Called Missouri’s First Steps program. This is the program in Missouri that serves the birth to three population. They scheduled an evaluation, but doubted she’d qualify. In order to qualify, she’d have to score as low as a child half her age – 11 months on a language subtest that combines how she understands language as well as how she speaks language. Well, she understands just fine which was bound to bring the score up. I scheduled the evaluation anyway. At the very least she’d be evaluated by someone with a lot of experience with little ones who could confirm my concerns even if she didn’t qualify. I called the local university’s speech clinic and investigated the possibility of her being seen there. Anyway, I made a lot of phone calls and set up a lot of appointments. Then it was the holiday season and things were so busy I escaped for a while.

What I can’t seem to do is think about the situation on an emotional level. Every time I try to think about the fact that my baby has a severe speech delay I just completely break down. Which is completely useless and unproductive. I’m a speech pathologist. Who better to try to help a child with a speech delay? And I just can’t seem to do it yet. I need a clear head to research and plan goals. I need a clear head to sit down with her and work with her like a professional rather than an extremely upset mom. And I just can’t. And I feel incredibly guilty about it. Ever since making the phone calls I’ve been trying to just tune out. Try not to think about it. At least it keeps me functional as a parent who’s the primary caretaker of two small children.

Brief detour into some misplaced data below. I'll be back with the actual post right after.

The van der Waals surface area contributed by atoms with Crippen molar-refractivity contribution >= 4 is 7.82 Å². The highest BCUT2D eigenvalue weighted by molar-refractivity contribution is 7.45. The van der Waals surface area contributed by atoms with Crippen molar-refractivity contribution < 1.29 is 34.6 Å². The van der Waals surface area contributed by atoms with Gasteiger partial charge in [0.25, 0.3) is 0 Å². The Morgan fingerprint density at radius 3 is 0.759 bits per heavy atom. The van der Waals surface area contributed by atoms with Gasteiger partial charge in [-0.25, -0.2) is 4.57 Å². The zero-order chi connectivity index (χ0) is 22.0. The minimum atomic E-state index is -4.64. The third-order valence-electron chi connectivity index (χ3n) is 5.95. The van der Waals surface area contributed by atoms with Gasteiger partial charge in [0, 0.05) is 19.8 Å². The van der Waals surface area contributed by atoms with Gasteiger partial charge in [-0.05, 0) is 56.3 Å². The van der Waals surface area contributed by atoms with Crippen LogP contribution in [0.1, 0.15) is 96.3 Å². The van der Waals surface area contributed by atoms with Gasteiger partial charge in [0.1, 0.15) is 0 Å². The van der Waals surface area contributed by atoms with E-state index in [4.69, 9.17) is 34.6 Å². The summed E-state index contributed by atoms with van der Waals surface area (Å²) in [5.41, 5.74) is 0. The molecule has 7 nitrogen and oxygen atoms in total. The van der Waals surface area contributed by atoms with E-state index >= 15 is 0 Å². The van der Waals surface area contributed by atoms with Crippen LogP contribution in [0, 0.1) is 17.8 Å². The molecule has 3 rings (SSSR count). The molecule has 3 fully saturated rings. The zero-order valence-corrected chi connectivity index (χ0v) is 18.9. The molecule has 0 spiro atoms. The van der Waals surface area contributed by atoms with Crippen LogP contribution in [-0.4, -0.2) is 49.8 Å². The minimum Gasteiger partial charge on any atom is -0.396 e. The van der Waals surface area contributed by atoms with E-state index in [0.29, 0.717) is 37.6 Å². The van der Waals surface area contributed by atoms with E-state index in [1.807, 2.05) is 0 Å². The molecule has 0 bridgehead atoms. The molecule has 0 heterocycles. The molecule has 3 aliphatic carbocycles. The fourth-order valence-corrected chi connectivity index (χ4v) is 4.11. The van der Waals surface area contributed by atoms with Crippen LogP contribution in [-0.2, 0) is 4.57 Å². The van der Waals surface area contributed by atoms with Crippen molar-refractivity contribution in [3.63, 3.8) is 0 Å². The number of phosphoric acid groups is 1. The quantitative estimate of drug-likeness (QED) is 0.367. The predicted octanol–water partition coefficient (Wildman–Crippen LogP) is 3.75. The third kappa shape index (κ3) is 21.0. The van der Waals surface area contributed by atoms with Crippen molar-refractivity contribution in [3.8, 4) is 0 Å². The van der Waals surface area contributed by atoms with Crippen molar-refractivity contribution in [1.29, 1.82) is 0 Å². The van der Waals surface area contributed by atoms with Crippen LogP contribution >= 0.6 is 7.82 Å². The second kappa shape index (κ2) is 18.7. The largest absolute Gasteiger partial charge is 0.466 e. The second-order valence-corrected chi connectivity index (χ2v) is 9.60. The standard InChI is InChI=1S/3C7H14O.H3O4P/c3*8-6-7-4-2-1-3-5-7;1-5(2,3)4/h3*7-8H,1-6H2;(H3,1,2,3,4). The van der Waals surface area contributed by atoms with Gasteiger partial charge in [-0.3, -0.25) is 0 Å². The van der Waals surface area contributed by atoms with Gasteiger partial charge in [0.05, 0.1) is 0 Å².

Today was her first steps evaluation. Good news is that in every single area except expressive language (speech) she’s above average. Tests at 2 years of age or older. Bad news is that she scores like a 6 month old on the language portion of the test. 6 months old!! That’s nearly a two year gap between her ability to talk to people and everything else. She’s not even two years old yet.

And unofficially, it looks a lot like childhood apraxia of speech. Which I knew. I’m a speech pathologist, of course I knew. But it sucks to have someone else agree. No one would officially diagnose her at this age. But she’s normal everywhere else. No sensory issues. No social issues. So few consonants (only two). So few vowels. No imitation. No vocal play. I suppose I should just be grateful she’s going to qualify for services. And I am. Really, I am.

But I’m mostly just incredibly sad. Not for me. Just for her. I’m terrified of a future in which my bright, cheerful, independent, sweet girl cannot express her thoughts and feelings to the people most important to her. Of how peers and school will treat a little one who continues to be silent when all around her are talking. She’s so smart and no one will know. How will she continue to keep up when she doesn’t get to participate in conversation with her family? She can’t ask questions about things that interest her. She can’t comment on things she thinks are funny. She can’t ask for help. She can’t tell us why she’s sad.

And I have to help her. I have to. It’s my job. I’m her mommy. And I can’t yet because my emotions won’t cooperate. When does it get better? When does this stupid diagnosis stop being the only thing I think about all day? It’s there when I get up. It’s there when I’m trying to go to sleep. It sneaks up on me during every quiet moment of the day.

I’d love to come up with some succinct summary of this mess, but I simply don’t have anything else to say right now.